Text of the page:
In my work, I note people frequently vacillate between trust and lack of trust as a general concern. However, I feel, in the area of mental health, people are often way too trusting. I will even go as far as to say that I think some of the issues surrounding poor emotional and mental health outcomes is directly related to, ‘way-too-much-trust’.

Perhaps one tiny example is the word, ‘therapy’.

If you have read my book you may have noticed that nowhere in it, aside from the word ‘psychotherapy’, do I use the words ‘therapy’ or ‘therapist’, on its own, to explain any form of treatment. There is an overt, and sound rationale around my doing this.

I believe the words ‘therapy’ and ‘therapist’, used on their own, have been vital contributors to a world of confusion and blurred boundaries around, and by, the various mental health professions. This inaccuracy, or perhaps, more, lack of attention to vital detail, has allowed the professions themselves to remain unclear about the services they offer. In not owning and delineating our own roles for, and to, the public we have allowed an obscure distortion to the anticipated work a client (or patient) might receive.

Imagine if each professional name carried with it a clear and definable service. I wonder then if people might be able to make clearer, better choices about what they require in terms of treatment.

If I want the services of an accountant, an architect, a dentist, I know exactly what I am getting. I am not getting what could be potentially 4 – 5 or 6 differently trained professionals, who all work in the same area. In the emotional and mental health profession that is exactly what could, and does happen. However, it is important to note that all professions in this field have very specific training, philosophies, ethos and most importantly, skills.

All too frequently, I am left to ponder the harm, impairment, and destruction occurring to those trusting people who use the services of the emotional and mental health professionals. As a result, even current research is indicating a failure of this group to provide good outcomes.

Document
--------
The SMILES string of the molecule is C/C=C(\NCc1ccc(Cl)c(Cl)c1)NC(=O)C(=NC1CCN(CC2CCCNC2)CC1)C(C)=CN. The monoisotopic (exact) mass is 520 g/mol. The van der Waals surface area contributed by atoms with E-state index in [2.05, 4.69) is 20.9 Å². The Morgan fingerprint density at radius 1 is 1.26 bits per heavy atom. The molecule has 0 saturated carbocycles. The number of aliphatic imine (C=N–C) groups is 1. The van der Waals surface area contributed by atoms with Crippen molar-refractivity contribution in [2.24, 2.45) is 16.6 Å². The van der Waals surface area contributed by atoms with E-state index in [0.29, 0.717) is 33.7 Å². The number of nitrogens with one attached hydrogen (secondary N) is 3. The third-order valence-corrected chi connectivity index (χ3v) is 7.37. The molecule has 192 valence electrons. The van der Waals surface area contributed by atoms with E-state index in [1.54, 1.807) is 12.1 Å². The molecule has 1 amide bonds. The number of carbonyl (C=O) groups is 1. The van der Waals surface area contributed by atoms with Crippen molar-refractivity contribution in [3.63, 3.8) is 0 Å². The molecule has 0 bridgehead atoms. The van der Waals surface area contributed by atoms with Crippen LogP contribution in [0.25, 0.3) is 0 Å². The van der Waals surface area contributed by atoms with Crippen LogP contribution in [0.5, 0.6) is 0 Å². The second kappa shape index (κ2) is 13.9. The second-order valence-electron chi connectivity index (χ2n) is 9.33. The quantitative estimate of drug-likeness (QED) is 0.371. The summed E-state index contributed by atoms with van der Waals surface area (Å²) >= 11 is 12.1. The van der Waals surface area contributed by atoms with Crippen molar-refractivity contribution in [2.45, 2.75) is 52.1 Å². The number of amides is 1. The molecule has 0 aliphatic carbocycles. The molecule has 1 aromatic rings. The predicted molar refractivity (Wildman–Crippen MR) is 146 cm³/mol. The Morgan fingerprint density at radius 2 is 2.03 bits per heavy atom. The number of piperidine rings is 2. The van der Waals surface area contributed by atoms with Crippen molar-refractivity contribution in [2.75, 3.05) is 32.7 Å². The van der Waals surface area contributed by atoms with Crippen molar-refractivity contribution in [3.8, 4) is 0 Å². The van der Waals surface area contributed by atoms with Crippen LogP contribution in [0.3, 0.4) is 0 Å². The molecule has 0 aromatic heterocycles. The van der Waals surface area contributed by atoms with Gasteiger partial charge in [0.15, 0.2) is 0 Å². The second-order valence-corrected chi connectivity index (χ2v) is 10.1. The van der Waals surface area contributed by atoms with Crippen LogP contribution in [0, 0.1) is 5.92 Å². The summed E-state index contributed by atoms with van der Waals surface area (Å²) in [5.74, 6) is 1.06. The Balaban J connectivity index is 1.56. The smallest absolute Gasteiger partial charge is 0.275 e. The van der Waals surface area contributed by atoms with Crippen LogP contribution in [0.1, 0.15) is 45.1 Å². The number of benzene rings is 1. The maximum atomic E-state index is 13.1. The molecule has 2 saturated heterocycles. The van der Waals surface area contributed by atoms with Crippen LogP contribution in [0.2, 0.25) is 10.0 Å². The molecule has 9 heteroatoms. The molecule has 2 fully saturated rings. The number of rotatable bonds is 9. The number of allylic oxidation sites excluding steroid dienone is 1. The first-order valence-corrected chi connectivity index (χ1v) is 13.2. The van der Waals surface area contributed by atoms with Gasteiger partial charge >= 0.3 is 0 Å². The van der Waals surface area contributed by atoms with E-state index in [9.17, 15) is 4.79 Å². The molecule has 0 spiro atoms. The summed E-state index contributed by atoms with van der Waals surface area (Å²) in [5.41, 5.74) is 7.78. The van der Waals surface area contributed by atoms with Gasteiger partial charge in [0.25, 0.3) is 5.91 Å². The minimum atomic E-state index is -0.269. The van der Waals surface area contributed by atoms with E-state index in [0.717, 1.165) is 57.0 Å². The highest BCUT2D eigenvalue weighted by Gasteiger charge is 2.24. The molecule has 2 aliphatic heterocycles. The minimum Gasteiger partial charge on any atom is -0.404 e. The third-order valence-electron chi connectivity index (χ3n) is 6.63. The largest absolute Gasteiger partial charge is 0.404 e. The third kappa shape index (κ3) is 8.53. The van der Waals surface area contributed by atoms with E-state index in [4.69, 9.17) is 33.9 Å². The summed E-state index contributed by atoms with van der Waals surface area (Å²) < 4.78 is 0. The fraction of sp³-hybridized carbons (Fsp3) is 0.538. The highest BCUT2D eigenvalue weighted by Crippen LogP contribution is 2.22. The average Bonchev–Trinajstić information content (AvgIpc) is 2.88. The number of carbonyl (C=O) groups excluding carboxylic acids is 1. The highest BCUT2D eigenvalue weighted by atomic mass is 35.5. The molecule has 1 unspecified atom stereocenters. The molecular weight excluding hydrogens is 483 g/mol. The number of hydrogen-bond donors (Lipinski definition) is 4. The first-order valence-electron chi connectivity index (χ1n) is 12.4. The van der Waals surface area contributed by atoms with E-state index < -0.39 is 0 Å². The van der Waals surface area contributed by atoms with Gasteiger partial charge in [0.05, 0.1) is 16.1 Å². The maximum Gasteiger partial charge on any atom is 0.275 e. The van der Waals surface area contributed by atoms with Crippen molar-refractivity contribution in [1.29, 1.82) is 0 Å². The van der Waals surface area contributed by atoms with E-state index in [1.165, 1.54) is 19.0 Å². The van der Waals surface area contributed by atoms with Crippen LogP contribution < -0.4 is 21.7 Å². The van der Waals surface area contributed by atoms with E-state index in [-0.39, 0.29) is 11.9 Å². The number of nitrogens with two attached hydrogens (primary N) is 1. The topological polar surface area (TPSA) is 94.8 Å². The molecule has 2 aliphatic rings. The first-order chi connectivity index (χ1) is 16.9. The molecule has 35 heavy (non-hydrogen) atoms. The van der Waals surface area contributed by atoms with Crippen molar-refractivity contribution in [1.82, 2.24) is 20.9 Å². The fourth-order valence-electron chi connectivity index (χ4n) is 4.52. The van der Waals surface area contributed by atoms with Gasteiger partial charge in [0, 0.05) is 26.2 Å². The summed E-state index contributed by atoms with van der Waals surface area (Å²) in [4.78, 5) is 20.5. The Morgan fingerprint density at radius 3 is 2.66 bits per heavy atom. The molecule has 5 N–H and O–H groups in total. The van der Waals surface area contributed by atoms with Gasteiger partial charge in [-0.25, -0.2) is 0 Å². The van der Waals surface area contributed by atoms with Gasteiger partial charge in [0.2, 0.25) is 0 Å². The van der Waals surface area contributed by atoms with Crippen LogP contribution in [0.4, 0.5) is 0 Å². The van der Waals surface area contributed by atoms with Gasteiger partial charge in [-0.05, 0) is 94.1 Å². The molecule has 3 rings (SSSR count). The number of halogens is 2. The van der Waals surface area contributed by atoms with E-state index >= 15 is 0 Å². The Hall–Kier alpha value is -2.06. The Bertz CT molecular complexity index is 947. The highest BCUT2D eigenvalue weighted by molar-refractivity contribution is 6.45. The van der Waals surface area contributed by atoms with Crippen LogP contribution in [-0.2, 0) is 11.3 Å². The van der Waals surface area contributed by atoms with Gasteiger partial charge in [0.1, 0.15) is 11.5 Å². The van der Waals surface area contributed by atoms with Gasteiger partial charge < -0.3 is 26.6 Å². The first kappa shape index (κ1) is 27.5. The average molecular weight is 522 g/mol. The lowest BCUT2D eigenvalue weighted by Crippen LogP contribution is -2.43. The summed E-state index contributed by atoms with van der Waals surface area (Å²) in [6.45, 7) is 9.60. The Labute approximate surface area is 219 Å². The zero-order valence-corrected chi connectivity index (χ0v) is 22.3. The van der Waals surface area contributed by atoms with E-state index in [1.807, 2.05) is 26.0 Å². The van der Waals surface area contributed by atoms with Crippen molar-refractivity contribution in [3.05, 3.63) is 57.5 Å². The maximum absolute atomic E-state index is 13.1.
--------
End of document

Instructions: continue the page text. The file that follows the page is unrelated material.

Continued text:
One of the most significant things I struggle with is the question; ‘if we, as the professionals, were clearer and more overt about our exact training, education and skills, could the public be making better decisions for themselves about what they require for treatment?’.

For example:

Someone has been struggling on and off with depression for many years. Perhaps they have tried some form of self-help, reading and or group. Perhaps also later medication was trialed (either not liking the side-effects or not giving the change envisaged). Maybe on that journey of exploration to received help, they end up in various versions of cognitive-behavioral therapy (CBT). Imagine the sense of hopelessness and helplessness if after all of that input and professional help there was still no resolution to the symptoms.

Then one day that person reads or is told about a form of treatment that does not try to ‘fix’ the presenting issues but attempts to understand why those issues – thoughts feelings and behaviors – got there in the first place.

Eighty percent of people I work with have come because they have wanted to know why they feel the way they do … oh yes, they want it ‘fixed’, but they also understand, from the early stages of our work, that the ‘fixing’ only comes from the understanding, or awareness about what is driving the symptoms.

In this framework, psychotherapy, we work on ‘understanding’ what happened in their lives, on the continuum called life. We do this, usually, for years. I add, ‘usually for years’ because if one can get a fast resolution with self-help, medication, CBT or similar, one is not going to up-turn every dark rock in their lives to see why life has been so complex and difficult.

Therefore, it is not incumbent on all 4 – 5 or even 6 professions working in the field of emotional and mental health to clearly state what their training is and what their skill base is … because on its own the word ‘therapy’ and ‘therapist’ is an illusionary, meaningless title to the public looking to alleviate life-threatening, serious emotional and mental health concerns.

It is interesting to note that the word ‘therapy’ is from the Greek therapeuein, which means to serve, to wait on, to cure or to nurse. Hence, the word is used in many professions and many roles. For example, physiotherapy, beauty therapy, hypnotherapy, gene therapy, chemotherapy, hormone therapy, abortive therapy … the list goes on. Using this connotation we could refer to a doctor, a nurse or even a podiatrist as a therapist.

Psycho is also Greek, from the word psyche, meaning several things; however, in this context, it relates to the mind or mental process. As a result, what we have in the word ‘psychotherapist’ is to service the mind or mental process.


Shall we work together to get the professions in mental health to clearly state their education, training, skill set and work practices? To read more find my book, either paperback or ebook,  Where I outline in layman’s terms what psychotherapy is and what it is not.